existence about twenty-five years. There is a burying ground of about an
acre on the T. Ashton farm, and a number of family graveyards are kept
up in various parts of the township. William Sanborn was elected to the
Assembly in 1846 and 1847, and Francis F. Stow, County Auditor in 1867.
The first lands taken up in Amity Township were by William Miles, the
founder of Wattsburg, who located 1,200 acres on the outlet of Lake
Pleasant, in 1796, but made his home in Concord. About the same time
John Fagan cleared up a piece of land near Hatch Hollow, and a man named
McGahan went in the same year. Fagan remained until 1807, when he
changed to Mill Creek. Hazen Sheppard and wife located in the township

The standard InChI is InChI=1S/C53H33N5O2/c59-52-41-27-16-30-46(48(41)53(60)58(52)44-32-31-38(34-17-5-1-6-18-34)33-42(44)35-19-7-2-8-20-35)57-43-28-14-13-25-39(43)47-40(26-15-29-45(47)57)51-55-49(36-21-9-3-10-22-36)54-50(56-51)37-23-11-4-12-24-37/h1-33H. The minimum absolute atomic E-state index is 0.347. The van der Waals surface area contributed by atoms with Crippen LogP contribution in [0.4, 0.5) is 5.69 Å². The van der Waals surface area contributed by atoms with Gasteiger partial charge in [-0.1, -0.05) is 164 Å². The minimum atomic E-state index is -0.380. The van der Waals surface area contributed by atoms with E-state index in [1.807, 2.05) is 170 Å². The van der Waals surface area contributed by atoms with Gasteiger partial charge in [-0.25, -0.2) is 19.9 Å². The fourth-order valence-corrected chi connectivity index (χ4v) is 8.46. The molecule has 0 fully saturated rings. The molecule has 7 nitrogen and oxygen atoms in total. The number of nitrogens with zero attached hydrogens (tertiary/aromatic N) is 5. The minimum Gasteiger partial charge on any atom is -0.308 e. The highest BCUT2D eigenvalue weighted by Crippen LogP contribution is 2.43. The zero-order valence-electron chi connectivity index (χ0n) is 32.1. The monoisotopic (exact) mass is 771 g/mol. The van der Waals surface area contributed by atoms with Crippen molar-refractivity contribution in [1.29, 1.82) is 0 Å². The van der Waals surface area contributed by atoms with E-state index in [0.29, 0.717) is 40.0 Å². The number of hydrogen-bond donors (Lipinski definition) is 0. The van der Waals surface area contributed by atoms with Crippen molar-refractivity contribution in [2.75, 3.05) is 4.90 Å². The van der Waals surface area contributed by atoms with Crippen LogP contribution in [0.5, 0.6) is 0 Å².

in 1812; the old lady was still living in 1880, at the age of
ninety-two. John Carron is said to have been the first permanent
settler, but the year he went in is unknown. In 1816, Benjamin Hinkston
settled in Greene Township from Vermont, but changed to Amity in 1818.
In 1819, Charles Capron moved in from New Hampshire, and was joined the
same year by Seth Shepardson and Timothy Reed. Capron's father and
mother accompanied him. James McCullough and Capt. James Donaldson
became residents of the township in 1820, the later locating near Lake
Pleasant. Capt. Donaldson was from Cumberland County. He went first to
the P. H. Yost place in Venango, where he lived with his family a number
of years. From there he moved to Milltown. Other settlers went in as
follows: In 1829, Jabez G. Hubbell, of Otsego County, N. Y., with his
wife and sons, Hiram and David, Royal D. Mason and Jacob Rouse; in 1830,
the Duncombes, Pliny Maynard and Elias Patterson; in 1831, William B.
Maynard, son of Pliny; in 1833, George W. Baldwin; in 1847, John Allen,
from Otsego County, N. Y.